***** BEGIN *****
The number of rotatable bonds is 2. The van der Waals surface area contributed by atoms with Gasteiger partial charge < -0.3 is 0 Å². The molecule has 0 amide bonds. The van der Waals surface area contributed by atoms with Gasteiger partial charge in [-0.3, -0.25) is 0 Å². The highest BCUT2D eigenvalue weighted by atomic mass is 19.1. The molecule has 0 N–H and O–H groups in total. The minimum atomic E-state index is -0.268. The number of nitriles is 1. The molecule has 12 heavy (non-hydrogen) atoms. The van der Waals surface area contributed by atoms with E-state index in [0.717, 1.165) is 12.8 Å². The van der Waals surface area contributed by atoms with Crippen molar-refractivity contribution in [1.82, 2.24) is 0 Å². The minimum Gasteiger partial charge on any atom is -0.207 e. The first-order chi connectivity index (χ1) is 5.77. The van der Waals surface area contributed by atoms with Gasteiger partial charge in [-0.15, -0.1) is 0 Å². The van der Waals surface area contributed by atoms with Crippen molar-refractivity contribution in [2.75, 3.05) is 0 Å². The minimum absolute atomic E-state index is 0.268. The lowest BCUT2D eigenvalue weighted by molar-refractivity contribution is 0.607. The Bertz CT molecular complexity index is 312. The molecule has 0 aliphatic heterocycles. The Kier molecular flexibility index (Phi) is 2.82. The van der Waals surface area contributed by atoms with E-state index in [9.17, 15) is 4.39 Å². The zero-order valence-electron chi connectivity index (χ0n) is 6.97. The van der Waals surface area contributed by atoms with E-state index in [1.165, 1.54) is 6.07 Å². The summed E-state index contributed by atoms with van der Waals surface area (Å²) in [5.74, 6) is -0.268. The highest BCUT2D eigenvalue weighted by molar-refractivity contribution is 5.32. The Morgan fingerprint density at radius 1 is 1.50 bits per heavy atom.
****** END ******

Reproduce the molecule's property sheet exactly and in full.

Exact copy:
The number of rotatable bonds is 2. The van der Waals surface area contributed by atoms with Gasteiger partial charge < -0.3 is 0 Å². The molecule has 0 amide bonds. The van der Waals surface area contributed by atoms with Gasteiger partial charge in [-0.3, -0.25) is 0 Å². The highest BCUT2D eigenvalue weighted by atomic mass is 19.1. The molecule has 0 N–H and O–H groups in total. The minimum atomic E-state index is -0.268. The number of nitriles is 1. The molecule has 12 heavy (non-hydrogen) atoms. The van der Waals surface area contributed by atoms with E-state index in [0.717, 1.165) is 12.8 Å². The van der Waals surface area contributed by atoms with Crippen molar-refractivity contribution in [1.82, 2.24) is 0 Å². The minimum Gasteiger partial charge on any atom is -0.207 e. The first-order chi connectivity index (χ1) is 5.77. The van der Waals surface area contributed by atoms with Gasteiger partial charge in [-0.15, -0.1) is 0 Å². The van der Waals surface area contributed by atoms with Crippen molar-refractivity contribution in [2.75, 3.05) is 0 Å². The minimum absolute atomic E-state index is 0.268. The lowest BCUT2D eigenvalue weighted by molar-refractivity contribution is 0.607. The Bertz CT molecular complexity index is 312. The molecule has 0 aliphatic heterocycles. The Kier molecular flexibility index (Phi) is 2.82. The van der Waals surface area contributed by atoms with E-state index in [9.17, 15) is 4.39 Å². The zero-order valence-electron chi connectivity index (χ0n) is 6.97. The van der Waals surface area contributed by atoms with E-state index in [1.165, 1.54) is 6.07 Å². The summed E-state index contributed by atoms with van der Waals surface area (Å²) in [5.74, 6) is -0.268. The highest BCUT2D eigenvalue weighted by molar-refractivity contribution is 5.32. The Morgan fingerprint density at radius 1 is 1.50 bits per heavy atom.